The Book, Cat, & Cat Book Lovers Almanac

of historical trivia regarding books, cats, and other animals. Actually this blog has evolved so that it is described better as a blog about cats in history and culture. And we take as a theme the advice of Aldous Huxley: If you want to be a writer, get some cats. Don't forget to see the archived articles linked at the bottom of the page.

January 6, 2014

January 6, 2003

January 6, 2003, is the date of a New Yorker cover, one of many J-J Sempé has done for that magazine.

The magazine seems to like the meme of different scenes in different windows of residential buildings in the city. So you see a variety of glimpses of lives held together by the rigid geometry of a grid of windows. We see this used on the cover for this issue. Against a set of small windows, with various scenes, we have over all the city lights of an urban horizon. On the right an interior is drawn in beige, a woman looking out of her window at this building across the way from her own. She is not smiling, and she might be wistful about some of the hectic party scenes she sees. But the artist is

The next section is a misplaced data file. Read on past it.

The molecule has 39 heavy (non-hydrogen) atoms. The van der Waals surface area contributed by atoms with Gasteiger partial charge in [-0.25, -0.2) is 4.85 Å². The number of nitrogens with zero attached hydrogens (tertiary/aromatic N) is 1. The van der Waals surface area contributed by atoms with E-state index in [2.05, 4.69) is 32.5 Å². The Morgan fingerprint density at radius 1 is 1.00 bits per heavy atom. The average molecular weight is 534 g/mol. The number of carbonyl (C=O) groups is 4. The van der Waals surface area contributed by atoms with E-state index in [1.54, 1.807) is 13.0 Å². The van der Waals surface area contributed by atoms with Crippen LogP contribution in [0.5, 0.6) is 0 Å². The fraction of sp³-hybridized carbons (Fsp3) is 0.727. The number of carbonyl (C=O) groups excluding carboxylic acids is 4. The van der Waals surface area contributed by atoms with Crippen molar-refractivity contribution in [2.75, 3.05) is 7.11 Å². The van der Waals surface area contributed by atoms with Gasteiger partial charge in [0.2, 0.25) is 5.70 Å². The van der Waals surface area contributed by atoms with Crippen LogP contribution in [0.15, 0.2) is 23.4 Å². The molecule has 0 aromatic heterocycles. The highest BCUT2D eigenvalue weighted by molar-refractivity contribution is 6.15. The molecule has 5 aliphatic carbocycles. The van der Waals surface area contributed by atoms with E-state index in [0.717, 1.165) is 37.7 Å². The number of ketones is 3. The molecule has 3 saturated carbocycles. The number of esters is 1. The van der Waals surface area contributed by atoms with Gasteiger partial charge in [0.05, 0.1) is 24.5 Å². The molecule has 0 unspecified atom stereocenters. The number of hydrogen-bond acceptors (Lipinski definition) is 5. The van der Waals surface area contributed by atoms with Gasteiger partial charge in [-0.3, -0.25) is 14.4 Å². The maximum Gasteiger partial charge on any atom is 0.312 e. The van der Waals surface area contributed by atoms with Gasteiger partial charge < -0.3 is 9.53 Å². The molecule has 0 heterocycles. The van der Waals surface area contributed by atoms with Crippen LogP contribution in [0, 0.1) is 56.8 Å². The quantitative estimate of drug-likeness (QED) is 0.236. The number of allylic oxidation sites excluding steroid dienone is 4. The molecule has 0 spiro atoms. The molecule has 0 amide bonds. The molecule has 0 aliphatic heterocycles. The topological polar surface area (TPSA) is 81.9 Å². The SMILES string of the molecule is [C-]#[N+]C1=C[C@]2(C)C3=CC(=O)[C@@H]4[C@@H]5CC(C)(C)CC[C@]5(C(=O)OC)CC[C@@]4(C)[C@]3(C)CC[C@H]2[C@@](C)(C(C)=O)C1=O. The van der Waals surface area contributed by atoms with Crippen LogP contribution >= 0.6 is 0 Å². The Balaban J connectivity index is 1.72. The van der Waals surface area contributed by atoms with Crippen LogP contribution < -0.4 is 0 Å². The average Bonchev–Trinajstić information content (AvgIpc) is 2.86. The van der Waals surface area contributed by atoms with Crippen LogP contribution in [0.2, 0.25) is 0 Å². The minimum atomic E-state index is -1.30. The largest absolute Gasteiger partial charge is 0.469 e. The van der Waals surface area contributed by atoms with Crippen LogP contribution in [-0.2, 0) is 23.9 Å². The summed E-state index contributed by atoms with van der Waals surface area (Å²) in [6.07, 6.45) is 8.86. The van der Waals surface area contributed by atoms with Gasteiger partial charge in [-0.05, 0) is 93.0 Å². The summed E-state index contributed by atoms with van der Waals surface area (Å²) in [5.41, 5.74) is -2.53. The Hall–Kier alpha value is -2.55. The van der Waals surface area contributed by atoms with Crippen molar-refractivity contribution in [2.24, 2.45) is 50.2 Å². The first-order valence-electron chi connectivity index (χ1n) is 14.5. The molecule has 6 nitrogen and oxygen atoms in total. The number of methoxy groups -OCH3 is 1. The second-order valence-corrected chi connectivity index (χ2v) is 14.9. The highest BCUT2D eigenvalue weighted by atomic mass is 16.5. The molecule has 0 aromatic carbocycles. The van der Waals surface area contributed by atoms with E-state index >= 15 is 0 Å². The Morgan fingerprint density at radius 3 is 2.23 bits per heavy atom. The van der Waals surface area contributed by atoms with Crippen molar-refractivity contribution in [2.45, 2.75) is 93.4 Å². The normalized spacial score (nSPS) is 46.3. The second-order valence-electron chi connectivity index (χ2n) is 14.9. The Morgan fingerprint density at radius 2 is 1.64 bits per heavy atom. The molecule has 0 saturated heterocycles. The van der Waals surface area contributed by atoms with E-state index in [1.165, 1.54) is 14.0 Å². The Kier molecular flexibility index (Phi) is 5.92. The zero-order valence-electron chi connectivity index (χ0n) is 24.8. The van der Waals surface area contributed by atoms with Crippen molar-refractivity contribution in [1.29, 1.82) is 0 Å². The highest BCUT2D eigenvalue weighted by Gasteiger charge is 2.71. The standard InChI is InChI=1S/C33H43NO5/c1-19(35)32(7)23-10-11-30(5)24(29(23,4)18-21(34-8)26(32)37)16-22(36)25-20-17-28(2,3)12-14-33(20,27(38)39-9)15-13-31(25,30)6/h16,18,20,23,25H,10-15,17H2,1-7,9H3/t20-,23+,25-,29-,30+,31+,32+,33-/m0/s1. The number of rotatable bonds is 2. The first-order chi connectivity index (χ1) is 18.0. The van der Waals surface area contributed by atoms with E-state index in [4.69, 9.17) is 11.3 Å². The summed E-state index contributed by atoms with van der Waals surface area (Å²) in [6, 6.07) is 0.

Sempé, the cartoonist of mysticism. So you look again and see it: in one lit window: there is a tiger jumping through a hoop held high.

Typical Sempe in that there is no caption, though his drawing tells  a dramatic, and often subtle and joyous story. Typical too in that there is a feline detail.

Jean-Jacques Sempé  in 1978 produced his first cover for the New Yorker. This child of French poverty has succeeded in his art to the extent that he is world famous and lives in an apartment in Montparnasse. 
Sempé was born August 17, 1932.

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